Power plants produce more ultrafine dust than traffic

phys.org | 12/21/2018 | Staff
Mireille (Posted by) Level 3
Click For Photo: https://3c1703fe8d.site.internapcdn.net/newman/gfx/news/2018/powerplantsp.jpg

Ultrafine particles affect both health and climate. In urban areas, road traffic is considered to be the main source of the small particles. However, a long-term measurement campaign of researchers of Karlsruhe Institute of Technology (KIT) outside of cities has now revealed a source that particularly affects regional climate: modern coal-fired power plants. In the Bulletin of the American Meteorological Society, the researchers report how the power plants' emissions influence the formation of ultrafine particles and which impact these particles have on climate.

Although ultrafine particles (UFP) have a diameter of less than 100 nm, they have an enormous impact on environmental processes: "They offer surfaces for chemical reactions in the atmosphere or may influence the properties of clouds and precipitation as condensation nuclei," says Wolfgang Junkermann of KIT's Institute of Meteorology and Climate Research (IMK). To study the existence and distributions of UFP, the environmental physicist, together with Australian colleagues, made measurement flights all around the globe in the past fifteen years. Measurements also covered the atmosphere outside of urban hotspots, in particular regions with conspicuous precipitation trends. In open nature, for instance, forest fires, dust storms or volcano eruptions produce fine particles, but mostly not in the nanometer range. The climate researchers found that UFP concentrations also increase constantly in many remote areas and that the new, additional particles are of no natural origin.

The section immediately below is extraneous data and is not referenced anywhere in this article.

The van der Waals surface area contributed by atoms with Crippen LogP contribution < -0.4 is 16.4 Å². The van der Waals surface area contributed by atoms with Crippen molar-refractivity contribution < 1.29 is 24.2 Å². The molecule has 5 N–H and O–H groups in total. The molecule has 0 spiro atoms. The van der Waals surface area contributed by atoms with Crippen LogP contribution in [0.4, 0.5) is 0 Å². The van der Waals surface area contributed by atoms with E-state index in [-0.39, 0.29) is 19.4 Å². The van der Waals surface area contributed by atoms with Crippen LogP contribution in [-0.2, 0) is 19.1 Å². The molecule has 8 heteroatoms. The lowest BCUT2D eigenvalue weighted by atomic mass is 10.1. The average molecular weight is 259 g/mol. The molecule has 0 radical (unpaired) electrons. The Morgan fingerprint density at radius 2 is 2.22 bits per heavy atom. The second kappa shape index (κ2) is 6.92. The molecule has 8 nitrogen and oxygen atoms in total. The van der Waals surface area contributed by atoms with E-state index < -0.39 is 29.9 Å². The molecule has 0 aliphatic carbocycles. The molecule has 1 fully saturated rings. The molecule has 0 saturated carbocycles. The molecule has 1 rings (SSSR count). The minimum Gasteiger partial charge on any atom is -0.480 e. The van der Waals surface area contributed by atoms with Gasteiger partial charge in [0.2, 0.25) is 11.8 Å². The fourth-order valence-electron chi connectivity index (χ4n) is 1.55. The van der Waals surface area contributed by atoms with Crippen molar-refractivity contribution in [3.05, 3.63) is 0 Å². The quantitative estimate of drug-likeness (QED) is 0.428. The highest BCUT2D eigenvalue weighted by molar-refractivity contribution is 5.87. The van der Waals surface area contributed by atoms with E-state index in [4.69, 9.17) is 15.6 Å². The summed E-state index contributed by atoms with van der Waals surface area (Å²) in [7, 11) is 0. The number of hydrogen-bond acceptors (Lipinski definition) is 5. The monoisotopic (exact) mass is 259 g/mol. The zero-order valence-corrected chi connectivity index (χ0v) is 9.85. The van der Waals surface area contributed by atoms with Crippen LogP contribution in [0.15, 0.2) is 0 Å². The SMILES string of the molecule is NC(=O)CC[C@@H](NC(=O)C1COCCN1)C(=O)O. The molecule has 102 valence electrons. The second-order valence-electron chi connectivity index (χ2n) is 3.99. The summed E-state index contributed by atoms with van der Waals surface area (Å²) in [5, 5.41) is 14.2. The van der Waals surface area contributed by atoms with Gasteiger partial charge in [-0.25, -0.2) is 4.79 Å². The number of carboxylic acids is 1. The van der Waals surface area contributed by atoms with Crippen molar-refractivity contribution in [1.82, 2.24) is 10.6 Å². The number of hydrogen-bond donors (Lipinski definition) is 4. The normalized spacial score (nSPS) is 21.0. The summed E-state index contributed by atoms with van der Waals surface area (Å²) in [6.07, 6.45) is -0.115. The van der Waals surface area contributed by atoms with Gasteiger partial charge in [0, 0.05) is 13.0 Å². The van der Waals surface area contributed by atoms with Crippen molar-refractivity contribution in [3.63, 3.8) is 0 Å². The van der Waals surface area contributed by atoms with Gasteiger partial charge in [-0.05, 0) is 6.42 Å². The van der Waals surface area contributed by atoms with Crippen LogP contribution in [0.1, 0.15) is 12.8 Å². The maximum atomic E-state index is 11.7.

Course - Measurement - Flights - Junkermann - Particles

In the course of his measurement flights, Junkermann found that these particles are emitted by coal-fired power plants and refineries. "Exhaust gas cleaning takes place under conditions that are optimal for the new formation of particles. Ammonia is added to the exhaust gases in order to convert nitrogen oxides into harmless water and nitrogen." As this ammonia is available in the right mixing ratio for particle formation, concentrations in the exhaust gas...
(Excerpt) Read more at: phys.org
Wake Up To Breaking News!
There's no problem on the inside of a kid that the outside of a dog can't cure.
Sign In or Register to comment.

Welcome to Long Room!

Where The World Finds Its News!